Married Couples and Bankruptcy: A Good Solution?
Sara and Jim met in college, fell in love and married. They bought a house and started a family. Jim was an accountant with a reputable firm, Sara a stay-at-home mom. With two kids, one income, a mortgage, two car payments and all the other day-to-day and month-to-month expenses, they found themselves falling slowing but surely into debt. At first, they were not worried, and used credit cards to purchase the things they needed (and maybe didn’t need). Then unexpectedly, Jim’s company downsized, and he was laid off. Suddenly, the credit cards were maxed out. In a short time, Sara and Jim found themselves stressed out and emotionally drained due to their mounting debt. They felt trapped with no way out, and worried constantly they would lose their home.
Like many people, Sara and Jim felt that filing for bankruptcy is synonymous with embarrassment, shame, and something only irresponsible people did. What they should know is that filing for bankruptcy can be a viable and intelligent way to regain control of finances, change past patterns, and start fresh. Westbrook Law Firm, PLLC has been instrumental in helping hundreds of married couples change their financial future for the better by way of bankruptcy.
A married couple, or sanctioned same-sex, registered couple in deep debt will need to decide whether a Chapter 7 or Chapter 13 bankruptcy is the right avenue. With Chapter 7, all of a couple’s unsecured debt can be eliminated. This includes credit cards, medical bills, personal loans and payday loans. Any home mortgage, car loans, unpaid taxes, student loans or child support payments are not dischargeable, and the couple must still pay those obligations. Some of their property may be exempt, meaning it can’t be surrendered to the bankruptcy court for liquidation. An experienced attorney can help determine which property is exempt.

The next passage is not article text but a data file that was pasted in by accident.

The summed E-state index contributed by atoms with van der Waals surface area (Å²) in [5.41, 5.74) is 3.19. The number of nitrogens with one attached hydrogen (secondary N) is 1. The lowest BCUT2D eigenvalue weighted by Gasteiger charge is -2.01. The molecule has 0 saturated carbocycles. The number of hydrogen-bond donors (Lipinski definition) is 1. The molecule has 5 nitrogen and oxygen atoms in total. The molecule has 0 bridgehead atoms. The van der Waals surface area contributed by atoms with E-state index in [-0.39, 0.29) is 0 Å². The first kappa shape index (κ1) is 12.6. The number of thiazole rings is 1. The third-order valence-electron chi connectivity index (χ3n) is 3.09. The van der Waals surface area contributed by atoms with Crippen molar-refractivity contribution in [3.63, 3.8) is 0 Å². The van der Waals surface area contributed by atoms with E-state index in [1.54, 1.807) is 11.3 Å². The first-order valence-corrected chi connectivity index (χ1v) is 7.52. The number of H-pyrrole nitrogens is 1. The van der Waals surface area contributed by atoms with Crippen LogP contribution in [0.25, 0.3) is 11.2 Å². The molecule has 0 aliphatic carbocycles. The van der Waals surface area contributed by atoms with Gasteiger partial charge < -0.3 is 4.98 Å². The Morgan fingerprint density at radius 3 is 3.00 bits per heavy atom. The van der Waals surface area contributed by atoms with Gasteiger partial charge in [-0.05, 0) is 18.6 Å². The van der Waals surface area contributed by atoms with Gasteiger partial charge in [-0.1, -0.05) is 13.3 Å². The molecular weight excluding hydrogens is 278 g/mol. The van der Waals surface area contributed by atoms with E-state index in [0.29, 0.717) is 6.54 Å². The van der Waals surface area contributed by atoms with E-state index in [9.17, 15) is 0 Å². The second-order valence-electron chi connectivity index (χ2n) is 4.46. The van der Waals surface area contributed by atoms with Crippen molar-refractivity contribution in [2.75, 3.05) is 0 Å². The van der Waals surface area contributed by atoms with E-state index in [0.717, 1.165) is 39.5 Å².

Chapter 13 differs from Chapter 7 in that it’s a restructuring of how a couple pays their debts. They will probably be able to keep their non-exempt property, but an experienced attorney can be instrumental debt, avoiding foreclosure, repossessions, wage garnishment and other penalties in the process.
Should Both Spouses File for Bankruptcy?
Determining whether a couple should file jointly or separately depends on various factors. Every bankruptcy situation is unique. Sometimes it will be most effective and get the best result when just one spouse files. For example, the husband may have actually incurred most of the debt, while the wife has separate property with a high value. If only the husband files, it protects the wife’s separate property and maintains her credit, a condition that will help down the road after the debts have been handled.
The advantages of filing jointly include only having to file and pay for one set of papers and pay lawyer’s fees only once. Also both spouses get to discharge the unsecured debts accumulated by each one. Another advantage is that the exemptions are doubled with a joint filing, and that could result in being able to keep a property that would not be exempt if only one spouse were filing.
Deciding on whether to file for bankruptcy needs to be an informed decision. At our firm, our experience enables us to know how to determine if bankruptcy is a viable solution for you. With our quality legal representation, we work closely with our clients so they can see why we would recommend one financial solution over others, what it will entail, and what they can expect towards debt relief. Contact our firm for a consultation and learn just how we can help you.
- Texas Bankruptcy Law: Texas Bankruptcy Exemptions